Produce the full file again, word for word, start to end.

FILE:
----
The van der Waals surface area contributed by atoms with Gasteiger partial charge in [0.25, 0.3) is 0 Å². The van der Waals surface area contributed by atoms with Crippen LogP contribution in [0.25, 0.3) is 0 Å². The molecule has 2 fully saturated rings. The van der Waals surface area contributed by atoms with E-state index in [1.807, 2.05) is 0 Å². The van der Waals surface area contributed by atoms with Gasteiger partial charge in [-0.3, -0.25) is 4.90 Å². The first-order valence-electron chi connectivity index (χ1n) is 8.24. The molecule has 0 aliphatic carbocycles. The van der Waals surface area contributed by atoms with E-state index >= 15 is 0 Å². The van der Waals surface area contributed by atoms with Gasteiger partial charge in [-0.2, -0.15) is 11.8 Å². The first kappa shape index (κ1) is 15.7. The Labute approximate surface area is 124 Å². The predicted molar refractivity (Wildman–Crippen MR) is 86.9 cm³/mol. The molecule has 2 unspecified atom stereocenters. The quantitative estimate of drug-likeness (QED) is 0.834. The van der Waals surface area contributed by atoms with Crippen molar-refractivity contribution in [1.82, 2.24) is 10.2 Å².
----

The van der Waals surface area contributed by atoms with Gasteiger partial charge in [0.25, 0.3) is 0 Å². The van der Waals surface area contributed by atoms with Crippen LogP contribution in [0.25, 0.3) is 0 Å². The molecule has 2 fully saturated rings. The van der Waals surface area contributed by atoms with E-state index in [1.807, 2.05) is 0 Å². The van der Waals surface area contributed by atoms with Gasteiger partial charge in [-0.3, -0.25) is 4.90 Å². The first-order valence-electron chi connectivity index (χ1n) is 8.24. The molecule has 0 aliphatic carbocycles. The van der Waals surface area contributed by atoms with E-state index >= 15 is 0 Å². The van der Waals surface area contributed by atoms with Gasteiger partial charge in [-0.2, -0.15) is 11.8 Å². The first kappa shape index (κ1) is 15.7. The Labute approximate surface area is 124 Å². The predicted molar refractivity (Wildman–Crippen MR) is 86.9 cm³/mol. The molecule has 2 unspecified atom stereocenters. The quantitative estimate of drug-likeness (QED) is 0.834. The van der Waals surface area contributed by atoms with Crippen molar-refractivity contribution in [1.82, 2.24) is 10.2 Å².